Think of being respectful – to yourself as well as others – the root of every positive human interaction. The Collins dictionary defines “respect” as “esteem for or a sense of the worth or excellence of a person (or) a personal quality or ability.” Treat everyone with respect and dignity. Uphold that high esteem. Value all parties and the contributions they bring to the relationship.
Likely, you’ve heard of “The Golden Rule,” that principle cautioning us to treat others the way we want to be treated. It’s a fine notion, but you can practice the ultimate respect by taking it a step further. Learn to treat others the way they want to be treated, demonstrating sensitivity to, and consideration of, their personal needs and preferences.
Habit #2 | Communicate Effectively
We studied 7 Ways To Improve Communication In Relationships, a fascinating article on PositivePsychology.com that states, “Nursing social relationships enhances happiness because spending time with friends or colleagues builds positive emotions – a key component of happiness (Fredrickson & Joiner, 2002).” (Written by Birgit Ohlin, MA, BBA and scientifically reviewed by Christina R. Wilson, Ph.D.)
Additionally, it explains, “Interactions with people can be verbal or nonverbal – we can even connect with each other through a smile. A vital element of positive social interaction, however, is good communication.”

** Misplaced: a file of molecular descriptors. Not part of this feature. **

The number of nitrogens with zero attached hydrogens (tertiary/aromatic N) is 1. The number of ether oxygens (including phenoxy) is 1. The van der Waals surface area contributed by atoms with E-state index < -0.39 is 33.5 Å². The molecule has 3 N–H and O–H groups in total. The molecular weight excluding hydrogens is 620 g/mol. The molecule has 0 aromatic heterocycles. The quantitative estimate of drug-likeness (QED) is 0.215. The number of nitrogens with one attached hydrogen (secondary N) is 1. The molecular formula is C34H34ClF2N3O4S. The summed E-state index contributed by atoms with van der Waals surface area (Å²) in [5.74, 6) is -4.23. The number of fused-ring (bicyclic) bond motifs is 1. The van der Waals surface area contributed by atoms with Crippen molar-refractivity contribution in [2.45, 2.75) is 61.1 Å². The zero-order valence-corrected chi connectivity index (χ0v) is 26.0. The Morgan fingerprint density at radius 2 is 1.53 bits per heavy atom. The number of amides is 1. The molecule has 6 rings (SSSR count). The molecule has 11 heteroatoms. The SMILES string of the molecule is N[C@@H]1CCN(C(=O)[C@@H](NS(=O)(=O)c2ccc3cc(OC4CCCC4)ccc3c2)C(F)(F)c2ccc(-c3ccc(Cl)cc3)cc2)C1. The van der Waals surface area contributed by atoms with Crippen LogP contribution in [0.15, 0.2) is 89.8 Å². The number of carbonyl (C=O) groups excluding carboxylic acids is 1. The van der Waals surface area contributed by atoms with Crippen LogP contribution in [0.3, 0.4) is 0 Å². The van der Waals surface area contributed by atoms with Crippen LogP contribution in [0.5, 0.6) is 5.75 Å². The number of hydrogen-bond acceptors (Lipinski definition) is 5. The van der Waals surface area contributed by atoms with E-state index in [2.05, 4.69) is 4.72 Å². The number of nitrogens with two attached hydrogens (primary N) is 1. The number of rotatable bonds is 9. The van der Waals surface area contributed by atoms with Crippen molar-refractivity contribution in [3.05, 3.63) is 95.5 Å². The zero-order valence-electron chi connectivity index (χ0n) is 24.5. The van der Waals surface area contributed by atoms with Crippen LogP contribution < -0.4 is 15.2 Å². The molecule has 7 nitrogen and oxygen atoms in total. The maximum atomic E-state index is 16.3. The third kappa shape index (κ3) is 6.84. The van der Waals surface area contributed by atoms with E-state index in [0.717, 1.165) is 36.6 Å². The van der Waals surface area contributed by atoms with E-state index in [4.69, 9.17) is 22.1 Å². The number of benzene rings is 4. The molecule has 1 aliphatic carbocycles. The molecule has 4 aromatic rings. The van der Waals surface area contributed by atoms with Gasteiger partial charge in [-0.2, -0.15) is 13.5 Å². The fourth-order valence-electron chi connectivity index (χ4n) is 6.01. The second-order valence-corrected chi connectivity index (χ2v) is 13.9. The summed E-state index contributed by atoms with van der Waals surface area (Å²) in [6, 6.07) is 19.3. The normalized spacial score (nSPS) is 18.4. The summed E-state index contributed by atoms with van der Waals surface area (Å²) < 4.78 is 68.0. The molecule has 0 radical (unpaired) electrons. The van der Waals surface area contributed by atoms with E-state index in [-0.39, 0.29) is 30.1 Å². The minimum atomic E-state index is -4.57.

But, you might be asking, how will you recognize and establish healthy communication? You can read through the whole Ohlin and Wilson article for some answers, along with the downloadable PDF Three Positive Communication Exercises, which features science-based tools that help people build better social skills and better connect with others.
In the meantime, begin by reflecting on your communication habits, guided by the following themes and questions:
Good intention – Am I assuming the best of others?
Listening to understand – Do I give others my full attention and presence?
Awareness of emotion – Am I aware of the other person’s feelings in the interaction?
Clarity – Is anything getting lost in the conversation? Am I hearing things correctly and being clear in what I’m saying?
Communication can be especially challenging when you’re introducing the idea of moving into an assisted living community or are speaking as or to someone with memory conditions (e.g., Alzheimer’s disease, dementia, and other forms of memory loss). Rest assured, though, that by engaging proven tools and the correct approach, you will be much more equipped to navigate the situation and well on your way to enhancing your own or the other person’s quality of life.